Remember in the movie Mean Girls when Coach Carr during sex ed scares the bejesus out of students by telling them if they do it you will get Chlamydia and die!
It’s an easy subject to make a laughing matter.. but in all reality we’ve got a serious epidemic.
In fact the CDC reports there are 19 million new cases of sexually transmitted diseases every year.. half of those are among 15-24 year olds.
As the problem gets bigger and technology gets better new strategies to fight STDS are evolving. Users are sharing and texting their results with partners and even using apps to ask a doctor about what they might have.
When it comes to dating in DC a successful 20-something Kerry tells me it’s fun but she takes her sexual health seriously.
She says “It’s something I think about a lot and want to make sure I’m taking the steps I can to be an advocate for my own health.”
When it comes to talking about STD testing with a partner… it can be real awkward but Kerry finds it easier theses days. Showing me an app on her phone she says “My results pop up on my screen and I can show that to my partner.”
Kerry uses a site called Qpid.me. Here you can request your STD results from your doctor and share them with a partner via text or email.
It’s a new way to reach a young mobile population.. a group that’s a big part of a growing epidemic.
Other sites and apps positioning themselves as public health tools include inSPOT which allows you to send an anonymous postcard to a past sexual partner with your status. And new APP STD Triage lets you submit a photo of a troubled area and a doctor will write back with potential diagnoses.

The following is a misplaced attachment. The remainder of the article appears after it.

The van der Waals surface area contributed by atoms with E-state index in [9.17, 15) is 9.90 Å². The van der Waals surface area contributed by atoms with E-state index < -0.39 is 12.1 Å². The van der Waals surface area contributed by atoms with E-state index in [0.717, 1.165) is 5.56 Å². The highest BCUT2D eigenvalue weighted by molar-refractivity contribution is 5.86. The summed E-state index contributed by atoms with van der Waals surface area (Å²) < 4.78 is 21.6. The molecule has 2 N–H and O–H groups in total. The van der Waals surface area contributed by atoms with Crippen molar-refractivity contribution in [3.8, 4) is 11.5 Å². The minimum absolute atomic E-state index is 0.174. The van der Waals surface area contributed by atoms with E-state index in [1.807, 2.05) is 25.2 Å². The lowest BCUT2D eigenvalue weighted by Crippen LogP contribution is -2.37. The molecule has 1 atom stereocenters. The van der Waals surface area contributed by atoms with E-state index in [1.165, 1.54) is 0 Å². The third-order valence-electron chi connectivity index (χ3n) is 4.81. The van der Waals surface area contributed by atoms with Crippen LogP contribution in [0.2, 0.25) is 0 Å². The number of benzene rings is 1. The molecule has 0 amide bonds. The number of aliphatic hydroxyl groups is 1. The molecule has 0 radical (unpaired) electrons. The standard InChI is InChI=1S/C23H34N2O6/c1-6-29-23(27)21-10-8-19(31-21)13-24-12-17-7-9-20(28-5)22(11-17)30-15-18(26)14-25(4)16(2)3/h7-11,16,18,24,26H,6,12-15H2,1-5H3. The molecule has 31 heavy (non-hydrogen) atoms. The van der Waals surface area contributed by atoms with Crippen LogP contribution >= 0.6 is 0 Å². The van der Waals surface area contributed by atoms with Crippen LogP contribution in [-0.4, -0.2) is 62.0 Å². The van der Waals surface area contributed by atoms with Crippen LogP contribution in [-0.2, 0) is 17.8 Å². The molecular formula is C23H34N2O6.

I found while proponents of this app say it empowers people to get to know their results it also raises some privacy concerns. When you get your results from your provider even when it’s sent to your personal phone… there’s no guarantee that information is protected by law.
I met with Dr. Jane Hyatt Thorpe who is with the Department of Public Health at George Washington University to talk about the risks of requesting your records.
Hyatt-Thorpe says “I think consumers need to think about once I have that information once I authorized an organization to have that info and send it to others you really do lose control over your information.”
She adds providers may be slow to respond due to busy workflows and inability to keep up with social trends.
Kerry says privacy hasn’t been an issue but getting clinics to comply has. She’s received responses back as fast as a day from some while others… she’s still waiting on. By law, providers have up to 30 days to send your results and they have the right to charge.
For Kerry she’s just glad that this is an option to open up about something that is typically taboo.
“Especially people who talking about sexual health doesn’t come as easily this is a really exciting opportunity to bring that up in a way that feels comfortable.”